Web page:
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Re: [TCML] Primary coil winding troubles with 1/4" tubing
On 3/28/12 4:52 PM, Brian Hall wrote:
Thanks everyone for your helpful advice. I do have some latex or nitrite gloves that I will use next time.
A bit of oil makes the job easier.. plastic gloves and pipe tend to
stick together. A little lube (water would also work, but evaporates)
helps a LOT. After you're done assembling, put it in the dishwasher
(don't run the dry cycle!) and it will get nice and clean.
I had a feeling that going from the innermost turn and working
outwards was the right way to do it - good to know that initial idea was
I have the name of a local handyman that I just might hire to manufacture some plexiglass
If you want to use clear plastic, use polycarbonate (Lexan) not Acrylic
(Plexiglas).. Acrylic is a lot more brittle and chips. For the amount
you're using, the cost difference will be small.
If you don't need clear, use high density polyethylene (as in those
white cutting boards). Great stuff, good HV properties, easy to machine
(like soft wood, if you have sharp tools).
supports with evenly spaced slots to hold/snap in the tubing firmly -
probably 8 of them, as someone reccomended. In retrospect I can see that
with only 4 supports and that large of a radius, it would have held
shape better if there were more ribs. Or I may zip tie it down then put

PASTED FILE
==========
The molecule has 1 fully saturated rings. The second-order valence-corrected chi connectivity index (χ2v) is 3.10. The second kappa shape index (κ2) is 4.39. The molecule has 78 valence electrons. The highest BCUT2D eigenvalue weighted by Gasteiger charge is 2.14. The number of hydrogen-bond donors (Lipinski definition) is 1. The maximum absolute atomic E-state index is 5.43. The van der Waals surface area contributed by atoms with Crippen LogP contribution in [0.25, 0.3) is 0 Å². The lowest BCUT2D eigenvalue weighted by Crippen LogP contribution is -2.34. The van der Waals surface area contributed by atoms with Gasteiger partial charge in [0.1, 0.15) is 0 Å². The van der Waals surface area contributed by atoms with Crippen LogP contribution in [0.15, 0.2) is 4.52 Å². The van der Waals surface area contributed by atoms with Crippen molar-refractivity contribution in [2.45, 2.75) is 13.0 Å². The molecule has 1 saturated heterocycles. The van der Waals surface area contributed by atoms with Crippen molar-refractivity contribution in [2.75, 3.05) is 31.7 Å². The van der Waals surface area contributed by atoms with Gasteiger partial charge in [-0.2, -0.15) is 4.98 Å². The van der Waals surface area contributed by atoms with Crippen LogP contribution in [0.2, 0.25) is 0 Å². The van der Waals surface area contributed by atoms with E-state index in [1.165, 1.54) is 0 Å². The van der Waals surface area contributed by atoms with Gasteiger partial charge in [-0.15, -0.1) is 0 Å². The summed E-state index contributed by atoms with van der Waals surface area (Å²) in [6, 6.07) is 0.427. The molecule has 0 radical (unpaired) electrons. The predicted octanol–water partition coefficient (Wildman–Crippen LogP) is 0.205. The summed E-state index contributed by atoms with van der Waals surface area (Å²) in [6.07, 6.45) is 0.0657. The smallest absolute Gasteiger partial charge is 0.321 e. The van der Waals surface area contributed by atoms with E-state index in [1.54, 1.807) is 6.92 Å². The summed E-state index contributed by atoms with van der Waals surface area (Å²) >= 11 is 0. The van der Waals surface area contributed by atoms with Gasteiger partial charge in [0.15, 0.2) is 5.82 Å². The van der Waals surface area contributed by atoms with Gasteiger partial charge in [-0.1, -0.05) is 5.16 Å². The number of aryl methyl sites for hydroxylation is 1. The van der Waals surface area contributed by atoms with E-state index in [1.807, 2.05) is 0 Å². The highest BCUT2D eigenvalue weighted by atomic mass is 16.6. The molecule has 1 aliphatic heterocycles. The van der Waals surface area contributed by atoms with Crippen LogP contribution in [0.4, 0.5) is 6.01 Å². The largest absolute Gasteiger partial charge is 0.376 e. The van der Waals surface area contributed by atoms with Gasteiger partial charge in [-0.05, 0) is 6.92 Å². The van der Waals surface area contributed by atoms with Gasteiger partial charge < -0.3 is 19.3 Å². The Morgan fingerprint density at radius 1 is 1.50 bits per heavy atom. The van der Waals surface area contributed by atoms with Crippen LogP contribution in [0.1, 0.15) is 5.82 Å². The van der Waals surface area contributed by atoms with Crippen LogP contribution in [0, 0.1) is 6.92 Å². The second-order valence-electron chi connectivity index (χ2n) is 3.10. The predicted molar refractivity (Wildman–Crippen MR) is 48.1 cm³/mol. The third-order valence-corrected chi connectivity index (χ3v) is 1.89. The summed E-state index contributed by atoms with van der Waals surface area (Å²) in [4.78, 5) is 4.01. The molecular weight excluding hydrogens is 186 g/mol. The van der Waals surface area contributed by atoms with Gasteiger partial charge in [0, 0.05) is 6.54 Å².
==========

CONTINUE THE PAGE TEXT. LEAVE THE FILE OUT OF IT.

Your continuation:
another sheet of plexi over that (to cover the holes that the zip ties
go through) and tap it from underneath as someone suggested. I have the
parts for my strike rail as well. For the math I did calculate that
more than 25 feet would be needed and well 50 is the next step up they
sell it in.
This is my first 'too big for a tv tray' coil and probably won't be my last.
Slow and steady is necessary - maybe why there are so few videos of people winding their primary coils - because it is a tedious and careful process, the video of the whole procedure would be really long. I think I will cut the zip ties I have down from that plexiglass base, save for the flange, and try again.
Also thank you that it won't look as pretty as all those pictures - that's a relief! So far, winding the primary is the part that requires the most time and mechanical engineering and expensive tools with skillful cutting of the whole process. Even wiring up the rest of the tank circuit, I have all the parts for and feel fairly confident about. The secondary just takes a while but is mechanically simple in comparison. I have a type of EMI filter that takes a plug like you have in the power cord for a desktop computer, but may use a horn shaped protection gap as well as opposed to a terry filter.
I recall reading that Tesla was a mechanical engineer before he was an electrical engineer - it makes sense, but is that right?
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